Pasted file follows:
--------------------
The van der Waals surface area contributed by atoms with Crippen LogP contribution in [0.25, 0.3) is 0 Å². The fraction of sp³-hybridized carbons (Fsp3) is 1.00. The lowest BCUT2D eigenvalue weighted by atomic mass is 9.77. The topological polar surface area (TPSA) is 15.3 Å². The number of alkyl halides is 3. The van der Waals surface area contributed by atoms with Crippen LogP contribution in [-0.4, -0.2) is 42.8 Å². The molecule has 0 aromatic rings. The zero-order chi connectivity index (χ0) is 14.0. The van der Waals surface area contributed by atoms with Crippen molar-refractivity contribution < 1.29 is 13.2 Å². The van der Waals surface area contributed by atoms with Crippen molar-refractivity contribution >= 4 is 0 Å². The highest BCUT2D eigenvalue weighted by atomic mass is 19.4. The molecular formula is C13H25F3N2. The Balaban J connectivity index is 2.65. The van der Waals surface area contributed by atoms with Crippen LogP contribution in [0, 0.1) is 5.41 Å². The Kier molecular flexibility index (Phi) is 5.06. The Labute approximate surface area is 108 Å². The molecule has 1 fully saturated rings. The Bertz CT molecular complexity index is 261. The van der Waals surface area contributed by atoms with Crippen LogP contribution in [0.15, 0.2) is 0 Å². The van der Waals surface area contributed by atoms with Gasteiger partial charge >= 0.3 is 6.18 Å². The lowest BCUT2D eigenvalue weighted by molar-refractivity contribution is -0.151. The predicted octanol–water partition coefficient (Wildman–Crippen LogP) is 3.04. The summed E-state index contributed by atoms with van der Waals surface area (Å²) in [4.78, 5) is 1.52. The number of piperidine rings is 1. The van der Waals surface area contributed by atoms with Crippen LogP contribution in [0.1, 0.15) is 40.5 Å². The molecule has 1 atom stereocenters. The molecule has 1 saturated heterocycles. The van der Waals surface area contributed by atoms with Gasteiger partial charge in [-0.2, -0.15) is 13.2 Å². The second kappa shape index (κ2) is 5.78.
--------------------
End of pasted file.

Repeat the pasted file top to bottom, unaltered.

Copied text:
The van der Waals surface area contributed by atoms with Crippen LogP contribution in [0.25, 0.3) is 0 Å². The fraction of sp³-hybridized carbons (Fsp3) is 1.00. The lowest BCUT2D eigenvalue weighted by atomic mass is 9.77. The topological polar surface area (TPSA) is 15.3 Å². The number of alkyl halides is 3. The van der Waals surface area contributed by atoms with Crippen LogP contribution in [-0.4, -0.2) is 42.8 Å². The molecule has 0 aromatic rings. The zero-order chi connectivity index (χ0) is 14.0. The van der Waals surface area contributed by atoms with Crippen molar-refractivity contribution < 1.29 is 13.2 Å². The van der Waals surface area contributed by atoms with Crippen molar-refractivity contribution >= 4 is 0 Å². The highest BCUT2D eigenvalue weighted by atomic mass is 19.4. The molecular formula is C13H25F3N2. The Balaban J connectivity index is 2.65. The van der Waals surface area contributed by atoms with Crippen LogP contribution in [0, 0.1) is 5.41 Å². The Kier molecular flexibility index (Phi) is 5.06. The Labute approximate surface area is 108 Å². The molecule has 1 fully saturated rings. The Bertz CT molecular complexity index is 261. The van der Waals surface area contributed by atoms with Crippen LogP contribution in [0.15, 0.2) is 0 Å². The van der Waals surface area contributed by atoms with Gasteiger partial charge >= 0.3 is 6.18 Å². The lowest BCUT2D eigenvalue weighted by molar-refractivity contribution is -0.151. The predicted octanol–water partition coefficient (Wildman–Crippen LogP) is 3.04. The summed E-state index contributed by atoms with van der Waals surface area (Å²) in [4.78, 5) is 1.52. The number of piperidine rings is 1. The van der Waals surface area contributed by atoms with Crippen LogP contribution in [0.1, 0.15) is 40.5 Å². The molecule has 1 atom stereocenters. The molecule has 1 saturated heterocycles. The van der Waals surface area contributed by atoms with Gasteiger partial charge in [-0.2, -0.15) is 13.2 Å². The second kappa shape index (κ2) is 5.78.